VII. The Contemporary Period, 1945–2000 > B. Europe, 1945–2000 > 5. Diplomatic Relations and European Pacts
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  The Encyclopedia of World History.  2001.
 
(See 1947, Feb. 10)
 
5. Diplomatic Relations and European Pacts
 
 
1946, Sept. 6
 
U.S. Secretary of State James F. Byrnes, in a speech in Stuttgart, announced a more lenient American policy toward Germany and called for a unified German economy.  1
 
1947, March 4
 
An Anglo-French treaty of alliance was signed at Dunkirk.  2
 
March 10–April 24
 
The council of foreign ministers, meeting in Moscow, failed in its effort to draft peace treaties for Germany and Austria.  3
 
July 12–15
 
The MARSHALL PLAN (See June 5), a program for European recovery proposed by U.S. secretary of state George Marshall, was discussed by delegates of 16 European nations meeting in Paris. A committee was set up to draft a European Recovery Program. The Soviet Union and its satellites refused to participate in a program of European reconstruction.  4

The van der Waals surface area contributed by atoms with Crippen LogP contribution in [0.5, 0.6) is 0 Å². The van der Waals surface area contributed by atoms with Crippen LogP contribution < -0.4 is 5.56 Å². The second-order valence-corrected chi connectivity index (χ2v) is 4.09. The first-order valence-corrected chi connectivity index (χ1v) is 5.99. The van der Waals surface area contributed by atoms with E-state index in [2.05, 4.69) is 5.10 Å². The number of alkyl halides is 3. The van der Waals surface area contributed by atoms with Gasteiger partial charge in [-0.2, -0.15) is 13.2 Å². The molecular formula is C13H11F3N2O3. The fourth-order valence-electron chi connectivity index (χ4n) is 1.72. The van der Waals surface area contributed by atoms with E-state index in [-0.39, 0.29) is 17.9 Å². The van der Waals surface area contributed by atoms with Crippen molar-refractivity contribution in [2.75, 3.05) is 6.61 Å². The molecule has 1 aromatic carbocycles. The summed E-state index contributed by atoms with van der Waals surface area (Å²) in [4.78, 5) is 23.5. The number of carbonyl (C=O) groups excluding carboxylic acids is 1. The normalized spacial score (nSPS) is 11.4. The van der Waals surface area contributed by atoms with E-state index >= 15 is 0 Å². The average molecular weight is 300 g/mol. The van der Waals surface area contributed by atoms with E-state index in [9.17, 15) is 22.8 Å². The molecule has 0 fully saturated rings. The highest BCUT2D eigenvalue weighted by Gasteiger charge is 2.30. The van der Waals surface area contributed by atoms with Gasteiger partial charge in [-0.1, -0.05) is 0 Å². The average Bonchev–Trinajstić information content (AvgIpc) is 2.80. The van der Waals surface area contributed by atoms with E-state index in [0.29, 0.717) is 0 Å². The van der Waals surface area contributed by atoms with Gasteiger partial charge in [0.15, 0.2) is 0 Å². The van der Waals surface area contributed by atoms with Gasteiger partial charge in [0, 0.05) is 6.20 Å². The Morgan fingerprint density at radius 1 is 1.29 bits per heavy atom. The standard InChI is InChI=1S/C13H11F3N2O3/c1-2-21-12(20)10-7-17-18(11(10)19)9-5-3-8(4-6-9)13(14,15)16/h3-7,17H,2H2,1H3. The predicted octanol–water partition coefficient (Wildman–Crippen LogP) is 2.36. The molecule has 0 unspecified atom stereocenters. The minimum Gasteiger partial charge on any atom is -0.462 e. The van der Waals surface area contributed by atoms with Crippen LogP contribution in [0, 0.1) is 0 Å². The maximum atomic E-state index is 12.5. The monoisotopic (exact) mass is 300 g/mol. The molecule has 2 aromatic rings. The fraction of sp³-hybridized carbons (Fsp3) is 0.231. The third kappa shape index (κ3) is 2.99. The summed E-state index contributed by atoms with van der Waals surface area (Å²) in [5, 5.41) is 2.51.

Oct. 5
 
The COMMUNIST INFORMATION BUREAU (Cominform) was established by the Communist parties of the Soviet Union, Yugoslavia, Bulgaria, Romania, Hungary, Poland, France, Italy, and Czechoslovakia. With headquarters in Belgrade, the bureau was to coordinate the activities of European Communist parties.  5
 
Oct. 29
 
Ratification of the customs union among Belgium, the Netherlands, and Luxembourg.  6
 
Nov. 25–Dec. 16
 
A conference of the Big Four foreign ministers in London again failed to agree on solution of the German problem.  7
 
 
 
The Encyclopedia of World History, Sixth edition. Peter N. Stearns, general editor. Copyright © 2001 by Houghton Mifflin Company. Maps by Mary Reilly, copyright 2001 by Houghton Mifflin Company. Published by Houghton Mifflin Company. All rights reserved.

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